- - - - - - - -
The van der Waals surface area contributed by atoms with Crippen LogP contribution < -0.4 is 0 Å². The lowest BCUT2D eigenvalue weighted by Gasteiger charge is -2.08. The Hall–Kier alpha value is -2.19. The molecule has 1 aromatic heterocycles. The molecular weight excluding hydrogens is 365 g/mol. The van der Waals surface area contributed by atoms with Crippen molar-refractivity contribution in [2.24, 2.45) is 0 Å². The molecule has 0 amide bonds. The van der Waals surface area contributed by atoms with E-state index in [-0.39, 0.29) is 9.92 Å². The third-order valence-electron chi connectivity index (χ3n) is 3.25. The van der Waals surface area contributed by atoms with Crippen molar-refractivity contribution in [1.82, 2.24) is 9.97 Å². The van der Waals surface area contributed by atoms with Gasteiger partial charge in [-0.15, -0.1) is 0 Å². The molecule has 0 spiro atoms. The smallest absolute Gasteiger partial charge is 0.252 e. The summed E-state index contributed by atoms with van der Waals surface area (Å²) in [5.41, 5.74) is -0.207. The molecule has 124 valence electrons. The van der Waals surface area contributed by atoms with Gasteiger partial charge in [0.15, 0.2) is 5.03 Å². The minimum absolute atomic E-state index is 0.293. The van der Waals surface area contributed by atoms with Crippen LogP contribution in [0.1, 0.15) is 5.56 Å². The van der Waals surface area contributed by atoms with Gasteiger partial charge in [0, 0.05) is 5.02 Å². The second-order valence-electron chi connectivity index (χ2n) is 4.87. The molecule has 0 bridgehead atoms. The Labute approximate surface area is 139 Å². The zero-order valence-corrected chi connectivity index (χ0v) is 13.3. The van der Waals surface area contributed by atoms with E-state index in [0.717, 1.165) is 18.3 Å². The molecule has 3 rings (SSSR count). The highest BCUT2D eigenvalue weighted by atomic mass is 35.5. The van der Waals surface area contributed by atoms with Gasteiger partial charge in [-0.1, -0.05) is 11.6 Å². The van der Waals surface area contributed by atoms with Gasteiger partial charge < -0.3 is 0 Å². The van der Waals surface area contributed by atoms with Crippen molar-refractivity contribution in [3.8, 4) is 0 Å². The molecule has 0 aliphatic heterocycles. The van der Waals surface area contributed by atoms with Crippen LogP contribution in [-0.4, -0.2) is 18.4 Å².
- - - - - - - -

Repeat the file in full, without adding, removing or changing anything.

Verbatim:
The van der Waals surface area contributed by atoms with Crippen LogP contribution < -0.4 is 0 Å². The lowest BCUT2D eigenvalue weighted by Gasteiger charge is -2.08. The Hall–Kier alpha value is -2.19. The molecule has 1 aromatic heterocycles. The molecular weight excluding hydrogens is 365 g/mol. The van der Waals surface area contributed by atoms with Crippen molar-refractivity contribution in [2.24, 2.45) is 0 Å². The molecule has 0 amide bonds. The van der Waals surface area contributed by atoms with E-state index in [-0.39, 0.29) is 9.92 Å². The third-order valence-electron chi connectivity index (χ3n) is 3.25. The van der Waals surface area contributed by atoms with Crippen molar-refractivity contribution in [1.82, 2.24) is 9.97 Å². The van der Waals surface area contributed by atoms with Gasteiger partial charge in [-0.15, -0.1) is 0 Å². The molecule has 0 spiro atoms. The smallest absolute Gasteiger partial charge is 0.252 e. The summed E-state index contributed by atoms with van der Waals surface area (Å²) in [5.41, 5.74) is -0.207. The molecule has 124 valence electrons. The van der Waals surface area contributed by atoms with Gasteiger partial charge in [0.15, 0.2) is 5.03 Å². The minimum absolute atomic E-state index is 0.293. The van der Waals surface area contributed by atoms with Crippen LogP contribution in [0.1, 0.15) is 5.56 Å². The van der Waals surface area contributed by atoms with Gasteiger partial charge in [0, 0.05) is 5.02 Å². The second-order valence-electron chi connectivity index (χ2n) is 4.87. The molecule has 0 bridgehead atoms. The Labute approximate surface area is 139 Å². The zero-order valence-corrected chi connectivity index (χ0v) is 13.3. The van der Waals surface area contributed by atoms with E-state index in [0.717, 1.165) is 18.3 Å². The molecule has 3 rings (SSSR count). The highest BCUT2D eigenvalue weighted by atomic mass is 35.5. The van der Waals surface area contributed by atoms with Gasteiger partial charge in [-0.1, -0.05) is 11.6 Å². The van der Waals surface area contributed by atoms with Gasteiger partial charge < -0.3 is 0 Å². The van der Waals surface area contributed by atoms with Crippen molar-refractivity contribution in [3.8, 4) is 0 Å². The molecule has 0 aliphatic heterocycles. The van der Waals surface area contributed by atoms with Crippen LogP contribution in [-0.4, -0.2) is 18.4 Å².